Picasso's napkin; or, why freelancers must value their own work

Oct 1, 2018

This is a post from a member of the Freelancers Union community. If you’re interested in sharing your expertise, your story, or some advice you think will help a fellow freelancer out, feel free to send your blog post to us here.

Have you ever walked into a barber shop or hair salon and asked if they'd cut and style your hair for free? Ever gone into a restaurant and asked for a meal for free?

I didn't think so, nor have I.

I ask this question because some assume that while professional services like those of barbers, hair stylists, lawyers, accountants, and candlestick makers must be paid for, the services of a writer need not be. Indeed, some multi-billionaires have started websites (named after themselves) asking writers to contribute for free ("you'll get a lot of great exposure and can build a large following/platform/blah, blah, blah") and never get around to paying their writers, even after they've sold their websites for billions of dollars to some Fortune 500 media company.

There’s a famous story, perhaps apocryphal, that artist Pablo Picasso was sitting in a Paris café when an admirer approached the painter and asked if he would do a quick sketch on a paper napkin for the admirer. Picasso politely agreed, quickly drew something at the table, and handed the napkin to the admirer—but not before asking him for $10,000. The admirer was shocked: “How can you ask for so much? It took you a minute to draw this!” “No,” said Picasso, “It took me more than 40 years.”

People can die from exposure

Can I pay my rent or my car loan in "exposure and an online following"? I've never tried it—who knows, maybe it'll work. What I'm saying is that writers are like every other professional and every other person in this world: we got bills to pay and need to work to generate income in order to pay our bills. I can't write for free because it simply isn't a sustainable business model, no more than a barber shop giving away free haircuts has a sustainable business model.

More than almost any other profession, writers constantly get asked to work for free. I literally get a couple emails every week "inviting" me to write free content for people and websites I've never even heard of.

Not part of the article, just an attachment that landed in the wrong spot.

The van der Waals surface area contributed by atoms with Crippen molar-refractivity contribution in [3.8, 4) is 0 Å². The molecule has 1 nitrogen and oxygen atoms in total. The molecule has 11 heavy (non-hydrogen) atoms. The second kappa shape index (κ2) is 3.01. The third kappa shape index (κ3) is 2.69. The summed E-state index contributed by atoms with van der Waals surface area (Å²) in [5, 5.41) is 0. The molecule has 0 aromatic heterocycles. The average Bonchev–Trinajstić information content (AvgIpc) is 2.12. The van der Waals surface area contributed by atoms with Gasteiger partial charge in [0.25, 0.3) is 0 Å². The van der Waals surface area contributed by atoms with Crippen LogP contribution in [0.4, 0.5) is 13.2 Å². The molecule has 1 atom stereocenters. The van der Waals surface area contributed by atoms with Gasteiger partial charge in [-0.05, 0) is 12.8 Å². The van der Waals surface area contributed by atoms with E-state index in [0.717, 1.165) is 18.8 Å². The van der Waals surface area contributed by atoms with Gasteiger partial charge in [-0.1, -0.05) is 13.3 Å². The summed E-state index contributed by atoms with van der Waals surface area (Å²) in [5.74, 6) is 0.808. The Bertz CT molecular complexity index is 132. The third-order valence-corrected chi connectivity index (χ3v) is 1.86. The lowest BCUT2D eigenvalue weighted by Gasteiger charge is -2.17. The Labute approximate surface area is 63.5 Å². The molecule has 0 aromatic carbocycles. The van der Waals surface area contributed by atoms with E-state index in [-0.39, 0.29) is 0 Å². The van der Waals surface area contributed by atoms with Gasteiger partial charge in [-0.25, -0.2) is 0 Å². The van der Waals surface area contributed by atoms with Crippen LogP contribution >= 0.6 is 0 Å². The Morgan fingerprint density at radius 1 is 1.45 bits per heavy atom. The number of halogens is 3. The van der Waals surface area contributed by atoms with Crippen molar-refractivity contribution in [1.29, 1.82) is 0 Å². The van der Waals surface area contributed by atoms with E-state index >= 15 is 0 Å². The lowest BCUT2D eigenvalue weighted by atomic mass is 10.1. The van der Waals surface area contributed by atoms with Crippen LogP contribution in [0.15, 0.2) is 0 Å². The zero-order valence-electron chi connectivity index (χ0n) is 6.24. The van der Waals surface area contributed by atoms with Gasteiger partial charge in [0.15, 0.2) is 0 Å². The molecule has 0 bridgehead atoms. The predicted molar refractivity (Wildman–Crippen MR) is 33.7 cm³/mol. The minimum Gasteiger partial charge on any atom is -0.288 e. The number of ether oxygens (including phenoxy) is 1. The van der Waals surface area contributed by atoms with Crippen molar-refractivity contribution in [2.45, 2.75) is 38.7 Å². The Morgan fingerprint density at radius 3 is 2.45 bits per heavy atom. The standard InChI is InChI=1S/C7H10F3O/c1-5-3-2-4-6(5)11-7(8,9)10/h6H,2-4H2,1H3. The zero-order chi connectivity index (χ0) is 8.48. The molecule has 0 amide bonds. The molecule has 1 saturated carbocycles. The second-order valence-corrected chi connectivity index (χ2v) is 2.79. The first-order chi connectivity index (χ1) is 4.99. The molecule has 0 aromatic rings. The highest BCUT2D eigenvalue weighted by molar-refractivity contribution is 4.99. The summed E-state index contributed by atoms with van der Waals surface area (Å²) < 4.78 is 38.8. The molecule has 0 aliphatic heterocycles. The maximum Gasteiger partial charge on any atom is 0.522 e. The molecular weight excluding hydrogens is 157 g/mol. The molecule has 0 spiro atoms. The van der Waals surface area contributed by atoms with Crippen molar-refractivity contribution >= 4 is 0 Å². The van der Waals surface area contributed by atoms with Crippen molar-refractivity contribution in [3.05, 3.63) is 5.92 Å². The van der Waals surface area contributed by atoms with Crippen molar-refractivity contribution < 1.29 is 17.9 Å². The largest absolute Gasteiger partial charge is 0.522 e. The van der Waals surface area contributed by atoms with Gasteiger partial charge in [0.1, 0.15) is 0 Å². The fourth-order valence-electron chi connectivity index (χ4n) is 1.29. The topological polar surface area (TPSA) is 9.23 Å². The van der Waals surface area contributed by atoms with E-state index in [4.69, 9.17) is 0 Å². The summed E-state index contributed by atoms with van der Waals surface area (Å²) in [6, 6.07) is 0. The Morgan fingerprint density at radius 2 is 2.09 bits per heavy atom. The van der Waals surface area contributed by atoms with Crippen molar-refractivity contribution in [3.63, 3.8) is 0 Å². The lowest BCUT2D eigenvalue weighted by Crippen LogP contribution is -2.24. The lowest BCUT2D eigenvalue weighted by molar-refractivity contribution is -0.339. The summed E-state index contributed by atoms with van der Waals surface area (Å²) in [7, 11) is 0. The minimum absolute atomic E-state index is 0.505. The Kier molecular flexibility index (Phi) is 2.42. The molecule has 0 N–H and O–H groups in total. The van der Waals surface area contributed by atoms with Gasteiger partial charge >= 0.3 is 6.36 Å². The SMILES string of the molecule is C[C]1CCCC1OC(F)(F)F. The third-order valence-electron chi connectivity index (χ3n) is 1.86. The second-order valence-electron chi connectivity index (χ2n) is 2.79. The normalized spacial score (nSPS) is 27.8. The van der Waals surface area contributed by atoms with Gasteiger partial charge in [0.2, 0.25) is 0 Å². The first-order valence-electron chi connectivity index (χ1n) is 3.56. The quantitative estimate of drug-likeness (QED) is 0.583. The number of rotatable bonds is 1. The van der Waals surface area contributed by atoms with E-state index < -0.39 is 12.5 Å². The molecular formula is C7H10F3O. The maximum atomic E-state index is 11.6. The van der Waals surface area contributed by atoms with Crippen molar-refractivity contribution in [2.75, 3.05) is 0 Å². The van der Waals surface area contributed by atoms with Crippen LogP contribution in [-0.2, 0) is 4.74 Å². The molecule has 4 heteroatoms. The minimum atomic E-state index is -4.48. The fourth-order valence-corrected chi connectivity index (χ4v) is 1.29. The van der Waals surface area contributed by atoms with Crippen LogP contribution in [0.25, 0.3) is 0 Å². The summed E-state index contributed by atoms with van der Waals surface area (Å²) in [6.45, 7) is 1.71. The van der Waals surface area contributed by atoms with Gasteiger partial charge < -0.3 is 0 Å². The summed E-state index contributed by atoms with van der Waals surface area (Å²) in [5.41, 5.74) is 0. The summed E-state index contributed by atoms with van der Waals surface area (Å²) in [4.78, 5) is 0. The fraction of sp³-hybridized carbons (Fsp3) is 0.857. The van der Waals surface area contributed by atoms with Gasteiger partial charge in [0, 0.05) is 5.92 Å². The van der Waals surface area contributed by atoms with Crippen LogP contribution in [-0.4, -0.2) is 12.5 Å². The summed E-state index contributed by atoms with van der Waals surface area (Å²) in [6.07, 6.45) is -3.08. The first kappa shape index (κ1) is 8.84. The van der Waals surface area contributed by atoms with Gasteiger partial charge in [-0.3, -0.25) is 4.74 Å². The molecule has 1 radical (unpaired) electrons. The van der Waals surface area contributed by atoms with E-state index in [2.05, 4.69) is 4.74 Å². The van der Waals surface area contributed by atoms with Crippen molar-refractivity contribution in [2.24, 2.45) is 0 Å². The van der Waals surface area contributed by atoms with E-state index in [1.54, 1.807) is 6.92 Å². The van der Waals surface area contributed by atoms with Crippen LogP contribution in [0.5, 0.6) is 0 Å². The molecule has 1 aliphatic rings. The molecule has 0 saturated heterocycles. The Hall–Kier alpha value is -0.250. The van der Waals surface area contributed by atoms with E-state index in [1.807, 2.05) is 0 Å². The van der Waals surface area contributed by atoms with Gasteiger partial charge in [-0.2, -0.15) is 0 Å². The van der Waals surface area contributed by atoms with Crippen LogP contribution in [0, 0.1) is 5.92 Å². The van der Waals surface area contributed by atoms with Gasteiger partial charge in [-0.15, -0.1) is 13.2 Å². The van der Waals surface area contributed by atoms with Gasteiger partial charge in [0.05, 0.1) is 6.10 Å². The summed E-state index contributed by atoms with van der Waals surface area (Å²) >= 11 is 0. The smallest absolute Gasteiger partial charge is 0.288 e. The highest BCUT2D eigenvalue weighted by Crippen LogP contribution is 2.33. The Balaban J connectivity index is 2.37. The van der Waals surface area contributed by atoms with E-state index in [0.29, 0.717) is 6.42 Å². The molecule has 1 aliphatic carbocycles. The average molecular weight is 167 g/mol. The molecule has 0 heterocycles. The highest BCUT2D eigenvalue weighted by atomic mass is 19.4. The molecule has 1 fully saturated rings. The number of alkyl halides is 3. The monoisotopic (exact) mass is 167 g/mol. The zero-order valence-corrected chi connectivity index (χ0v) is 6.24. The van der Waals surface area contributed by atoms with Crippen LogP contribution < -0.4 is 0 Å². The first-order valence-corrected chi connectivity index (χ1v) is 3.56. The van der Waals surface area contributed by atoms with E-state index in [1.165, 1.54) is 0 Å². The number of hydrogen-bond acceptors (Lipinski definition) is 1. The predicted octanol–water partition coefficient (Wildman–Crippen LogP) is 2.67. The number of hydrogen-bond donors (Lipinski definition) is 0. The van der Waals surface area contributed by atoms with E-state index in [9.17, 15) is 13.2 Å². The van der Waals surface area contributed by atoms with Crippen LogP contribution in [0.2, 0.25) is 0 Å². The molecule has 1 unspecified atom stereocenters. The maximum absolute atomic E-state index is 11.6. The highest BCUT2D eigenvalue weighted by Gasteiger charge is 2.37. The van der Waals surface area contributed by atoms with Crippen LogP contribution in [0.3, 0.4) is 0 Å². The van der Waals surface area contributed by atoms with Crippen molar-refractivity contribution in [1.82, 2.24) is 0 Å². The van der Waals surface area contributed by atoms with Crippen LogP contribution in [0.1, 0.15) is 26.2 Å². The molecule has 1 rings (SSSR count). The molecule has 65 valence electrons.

The emails are polite and might even praise my work, but they also go on to express how lucky I am to receive such a great opportunity to write for free. Really?! Mostly, I just respond saying that I don't write for free because I have to do things like eat, keep a roof over my head, pay my taxes, etc., and writing for free doesn't help me do those things. I then ask them to pay my normal rate for the written work. I haven't heard back yet.

I'm not telling you not to write for free. That's a personal decision, and I can’t stop you from doing what you deem best. You may actually need exposure—although exposure can kill you in the wintertime here in Boston—and a platform (although they hang people from platforms, don't they?).

In the end, it's your choice. If you are independently wealthy and writing is just a hobby, then write your heart out for free. If you're starting out and need to build clips in order to move up the ranks to paying work, we get it. Go ahead and write for free a few times. It's tough out there, as every freelancer knows.

If YOU don't value your work, who will?

Writers have an obligation to value their work and demand that others value it enough to pay for it. Paying clients help you live your life and build your career by (get ready for it) paying for your skills and your time. That way, you don't need to go out and collect cans in the street in order to pay your rent.

I don’t intend to get socialist here, but I do believe writers have the same right to make a living by selling their services as barbers or bakers or car dealers. It takes years to develop skills and hours to produce content that's worth reading. That time should be compensated so writers can keep practicing their profession.

And yes, you are right, I AM writing this blog post for free. But I'm doing it for the love of it, in hopes that these words may somehow offer help to other freelancers, and (I suppose) am simply exploiting myself, nobody else.

Every writer needs to make their own choices, but making a living is important and so is getting paid.

Boston-based Chuck Leddy is a freelance B2B Brand Storyteller who connects brands and customers through engaging stories. His clients include Sojourn Solutions, The Boston Globe's BG Brand Lab, MITx, abas USA, and The National Center for the Middle Market. His website is www.ChuckLeddy.com.